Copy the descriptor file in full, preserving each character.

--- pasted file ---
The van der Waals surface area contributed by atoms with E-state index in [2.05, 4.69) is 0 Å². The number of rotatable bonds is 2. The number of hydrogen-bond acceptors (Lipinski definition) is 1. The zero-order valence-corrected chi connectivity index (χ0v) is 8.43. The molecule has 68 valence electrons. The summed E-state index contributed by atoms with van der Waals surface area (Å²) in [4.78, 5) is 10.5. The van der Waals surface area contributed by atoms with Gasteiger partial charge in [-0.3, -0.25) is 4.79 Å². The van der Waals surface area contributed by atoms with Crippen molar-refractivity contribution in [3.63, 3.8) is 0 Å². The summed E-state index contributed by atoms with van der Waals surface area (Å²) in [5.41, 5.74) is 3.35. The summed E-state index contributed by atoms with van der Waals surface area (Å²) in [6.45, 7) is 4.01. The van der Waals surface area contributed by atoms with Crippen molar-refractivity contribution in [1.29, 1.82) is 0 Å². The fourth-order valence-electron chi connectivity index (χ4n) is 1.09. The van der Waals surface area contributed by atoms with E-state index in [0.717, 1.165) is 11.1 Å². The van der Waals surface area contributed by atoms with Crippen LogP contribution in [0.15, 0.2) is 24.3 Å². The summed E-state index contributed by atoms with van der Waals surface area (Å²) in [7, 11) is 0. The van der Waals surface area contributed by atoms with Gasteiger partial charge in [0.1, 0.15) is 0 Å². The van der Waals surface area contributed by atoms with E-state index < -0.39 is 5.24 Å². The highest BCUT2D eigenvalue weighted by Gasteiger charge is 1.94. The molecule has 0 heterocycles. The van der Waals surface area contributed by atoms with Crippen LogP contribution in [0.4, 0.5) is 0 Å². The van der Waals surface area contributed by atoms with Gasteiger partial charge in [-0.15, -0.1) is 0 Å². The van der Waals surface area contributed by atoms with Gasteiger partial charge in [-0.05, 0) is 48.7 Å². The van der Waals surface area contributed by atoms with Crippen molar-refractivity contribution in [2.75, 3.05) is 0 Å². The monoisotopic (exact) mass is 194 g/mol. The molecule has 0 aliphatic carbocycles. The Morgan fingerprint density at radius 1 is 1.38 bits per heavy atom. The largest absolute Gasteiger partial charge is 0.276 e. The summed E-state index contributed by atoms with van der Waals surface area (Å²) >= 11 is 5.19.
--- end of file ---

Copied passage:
The van der Waals surface area contributed by atoms with E-state index in [2.05, 4.69) is 0 Å². The number of rotatable bonds is 2. The number of hydrogen-bond acceptors (Lipinski definition) is 1. The zero-order valence-corrected chi connectivity index (χ0v) is 8.43. The molecule has 68 valence electrons. The summed E-state index contributed by atoms with van der Waals surface area (Å²) in [4.78, 5) is 10.5. The van der Waals surface area contributed by atoms with Gasteiger partial charge in [-0.3, -0.25) is 4.79 Å². The van der Waals surface area contributed by atoms with Crippen molar-refractivity contribution in [3.63, 3.8) is 0 Å². The summed E-state index contributed by atoms with van der Waals surface area (Å²) in [5.41, 5.74) is 3.35. The summed E-state index contributed by atoms with van der Waals surface area (Å²) in [6.45, 7) is 4.01. The van der Waals surface area contributed by atoms with Crippen molar-refractivity contribution in [1.29, 1.82) is 0 Å². The fourth-order valence-electron chi connectivity index (χ4n) is 1.09. The van der Waals surface area contributed by atoms with E-state index in [0.717, 1.165) is 11.1 Å². The van der Waals surface area contributed by atoms with Crippen LogP contribution in [0.15, 0.2) is 24.3 Å². The summed E-state index contributed by atoms with van der Waals surface area (Å²) in [7, 11) is 0. The van der Waals surface area contributed by atoms with Gasteiger partial charge in [0.1, 0.15) is 0 Å². The van der Waals surface area contributed by atoms with E-state index < -0.39 is 5.24 Å². The highest BCUT2D eigenvalue weighted by Gasteiger charge is 1.94. The molecule has 0 heterocycles. The van der Waals surface area contributed by atoms with Crippen LogP contribution in [0.4, 0.5) is 0 Å². The van der Waals surface area contributed by atoms with Gasteiger partial charge in [-0.15, -0.1) is 0 Å². The van der Waals surface area contributed by atoms with Gasteiger partial charge in [-0.05, 0) is 48.7 Å². The van der Waals surface area contributed by atoms with Crippen molar-refractivity contribution in [2.75, 3.05) is 0 Å². The monoisotopic (exact) mass is 194 g/mol. The molecule has 0 aliphatic carbocycles. The Morgan fingerprint density at radius 1 is 1.38 bits per heavy atom. The largest absolute Gasteiger partial charge is 0.276 e. The summed E-state index contributed by atoms with van der Waals surface area (Å²) >= 11 is 5.19.